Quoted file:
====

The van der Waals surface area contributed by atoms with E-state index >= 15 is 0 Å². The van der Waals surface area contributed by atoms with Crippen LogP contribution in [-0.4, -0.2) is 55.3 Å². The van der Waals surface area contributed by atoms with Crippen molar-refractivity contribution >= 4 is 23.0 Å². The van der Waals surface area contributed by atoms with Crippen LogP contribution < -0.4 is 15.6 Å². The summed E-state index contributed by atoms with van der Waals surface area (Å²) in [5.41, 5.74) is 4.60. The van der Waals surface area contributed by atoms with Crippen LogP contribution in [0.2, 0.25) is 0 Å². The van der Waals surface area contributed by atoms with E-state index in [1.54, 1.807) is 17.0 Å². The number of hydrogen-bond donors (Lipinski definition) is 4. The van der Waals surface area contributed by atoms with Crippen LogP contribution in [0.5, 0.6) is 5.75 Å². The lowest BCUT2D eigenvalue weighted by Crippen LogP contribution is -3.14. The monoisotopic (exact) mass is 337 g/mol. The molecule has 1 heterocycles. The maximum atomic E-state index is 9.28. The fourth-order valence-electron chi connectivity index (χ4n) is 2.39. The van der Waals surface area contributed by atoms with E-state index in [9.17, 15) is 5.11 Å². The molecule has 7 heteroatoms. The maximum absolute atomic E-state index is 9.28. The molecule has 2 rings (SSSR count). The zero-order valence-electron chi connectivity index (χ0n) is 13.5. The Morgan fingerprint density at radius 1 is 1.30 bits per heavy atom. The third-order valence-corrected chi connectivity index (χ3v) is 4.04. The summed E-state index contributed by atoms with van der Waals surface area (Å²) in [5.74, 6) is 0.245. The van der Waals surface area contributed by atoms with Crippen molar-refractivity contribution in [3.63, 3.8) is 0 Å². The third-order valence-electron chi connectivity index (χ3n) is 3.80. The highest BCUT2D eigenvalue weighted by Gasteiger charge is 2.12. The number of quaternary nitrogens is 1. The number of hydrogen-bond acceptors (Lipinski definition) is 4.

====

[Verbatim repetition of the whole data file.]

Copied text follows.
The van der Waals surface area contributed by atoms with E-state index >= 15 is 0 Å². The van der Waals surface area contributed by atoms with Crippen LogP contribution in [-0.4, -0.2) is 55.3 Å². The van der Waals surface area contributed by atoms with Crippen molar-refractivity contribution >= 4 is 23.0 Å². The van der Waals surface area contributed by atoms with Crippen LogP contribution < -0.4 is 15.6 Å². The summed E-state index contributed by atoms with van der Waals surface area (Å²) in [5.41, 5.74) is 4.60. The van der Waals surface area contributed by atoms with Crippen LogP contribution in [0.2, 0.25) is 0 Å². The van der Waals surface area contributed by atoms with E-state index in [1.54, 1.807) is 17.0 Å². The number of hydrogen-bond donors (Lipinski definition) is 4. The van der Waals surface area contributed by atoms with Crippen LogP contribution in [0.5, 0.6) is 5.75 Å². The lowest BCUT2D eigenvalue weighted by Crippen LogP contribution is -3.14. The monoisotopic (exact) mass is 337 g/mol. The molecule has 1 heterocycles. The maximum atomic E-state index is 9.28. The fourth-order valence-electron chi connectivity index (χ4n) is 2.39. The van der Waals surface area contributed by atoms with E-state index in [9.17, 15) is 5.11 Å². The molecule has 7 heteroatoms. The maximum absolute atomic E-state index is 9.28. The molecule has 2 rings (SSSR count). The zero-order valence-electron chi connectivity index (χ0n) is 13.5. The Morgan fingerprint density at radius 1 is 1.30 bits per heavy atom. The third-order valence-corrected chi connectivity index (χ3v) is 4.04. The summed E-state index contributed by atoms with van der Waals surface area (Å²) in [5.74, 6) is 0.245. The van der Waals surface area contributed by atoms with Crippen molar-refractivity contribution in [3.63, 3.8) is 0 Å². The third-order valence-electron chi connectivity index (χ3n) is 3.80. The highest BCUT2D eigenvalue weighted by Gasteiger charge is 2.12. The number of quaternary nitrogens is 1. The number of hydrogen-bond acceptors (Lipinski definition) is 4.